“You have been looking for the perfect Pepsi. You’re wrong. You should have been looking for the perfect Pepsis.”
– Howard Moskowitz
In his Ted Talk ‘Choice, happiness and spaghetti sauce‘, Malcolm Gladwell exalts Howard Moskowitz for changing how the food industry thought about food. Moskowitz, a market researcher and pyschophysicist, was hired by PepsiCo to find the perfect diet Pepsi. When charting all the preferences of consumer tastes according to the artificial sweetness of the cola, he was confused as to why there was no one preferred level of sweetness. The chart was an uncorrelated mass of results.
Later on, through his breakthrough with spaghetti sauces, Howard Moskowitz democratised the food industry. Like with diet Pepsi, he realised that there was not a perfect spaghetti sauce, but rather there were perfect spaghetti sauces. He believed that neither variation of spaghetti sauce was more superior to the other; and that there was no universal notion of how a spaghetti sauce should be. Howard Moskowitz taught us that since we have different preferences, to apply universal principles to food would most likely bring our total happiness down.
Watching this Ted Talk got me thinking about role models (bear with me). There has always been a sense that we should follow “one” role model to lead our lives. When faced with dilemmas or decisions, one of the most common questions people ask themselves is: “What would (insert most inspiring, outstanding or upright member of society here – e.g. Jesus, Martin Luther King, Eleanor Roosevelt, Immanuel Kant) do?” When we were children, we were asked which famous person do we want to be like when we grow up. In our careers, we are often advised to seek out a leader in our field to aspire to.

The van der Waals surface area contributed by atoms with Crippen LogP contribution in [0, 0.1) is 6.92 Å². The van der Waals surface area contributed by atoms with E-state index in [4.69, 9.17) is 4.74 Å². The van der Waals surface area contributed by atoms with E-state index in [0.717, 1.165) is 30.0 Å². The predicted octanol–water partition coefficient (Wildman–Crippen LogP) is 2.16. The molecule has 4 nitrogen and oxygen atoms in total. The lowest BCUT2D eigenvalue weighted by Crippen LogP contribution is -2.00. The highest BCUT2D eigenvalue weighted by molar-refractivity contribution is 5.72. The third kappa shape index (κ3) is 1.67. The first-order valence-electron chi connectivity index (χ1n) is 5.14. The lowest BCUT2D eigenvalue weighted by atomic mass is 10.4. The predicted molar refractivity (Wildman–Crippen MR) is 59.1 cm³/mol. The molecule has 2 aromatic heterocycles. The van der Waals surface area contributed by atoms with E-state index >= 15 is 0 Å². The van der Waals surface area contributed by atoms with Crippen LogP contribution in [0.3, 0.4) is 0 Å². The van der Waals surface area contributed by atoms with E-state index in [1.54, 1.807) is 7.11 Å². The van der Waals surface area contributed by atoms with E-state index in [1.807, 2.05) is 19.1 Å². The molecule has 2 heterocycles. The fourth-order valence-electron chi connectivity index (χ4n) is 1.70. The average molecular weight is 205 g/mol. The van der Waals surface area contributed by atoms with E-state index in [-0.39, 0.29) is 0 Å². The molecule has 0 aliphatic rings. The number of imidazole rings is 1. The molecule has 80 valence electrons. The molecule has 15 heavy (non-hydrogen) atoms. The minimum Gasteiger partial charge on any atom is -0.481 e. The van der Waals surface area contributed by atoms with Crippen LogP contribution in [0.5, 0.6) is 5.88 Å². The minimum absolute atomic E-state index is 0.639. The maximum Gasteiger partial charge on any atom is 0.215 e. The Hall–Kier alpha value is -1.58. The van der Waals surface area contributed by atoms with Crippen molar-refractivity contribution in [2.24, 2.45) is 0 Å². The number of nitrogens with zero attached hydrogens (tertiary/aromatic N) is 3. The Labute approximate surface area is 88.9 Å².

As commendable as these approaches are, I don’t agree that they are entirely realistic or at times helpful. These outstanding members of society are, well, outstanding and unfortunately, not all of us are blessed with such ‘outstandingness’. Secondly, can we really look to that one role model to guide us through the multi-faceted aspects of life? And to top it off, we are not them (the role models), but us (me and you) – and because of this, we need different people to help us with the different parts of our lives.
It is widely reported that there are not enough female role models and that such role models can have a positive impact on women’s performance. I whole heartedly agree. But I would like to share the view that role models closer to home – in their many, and either female or male – have just as much of an impact.
I have certainly benefited from having role models who correspond to the many roles in my life: be they the unattainable ones or those that live next door. What I have found however, is that the latter have had a much greater impact on me: I follow a female colleague’s example of effectively managing expectations and setting boundaries at work; I look to the erudite and laid-back manner of an old professor when figuring out the ways of the world; I look at my best friend’s loving partnership when trying to set the standards of my own; I am spurred on by my mother’s relentlessness to always see things through, even when the going gets tough.
By testing different types of spaghetti sauce, Howard Moskowitz taught us about happiness. “That is the final and most beautiful lesson of Howard Moskowitz,” says Gladwell, “that in embracing diversity in human beings, we will find a surer way to true happiness.” Following the spaghetti rationale, we ought to embrace the wisdom of the many perfect role models in our lives. That, I believe, is a sure way to true happiness.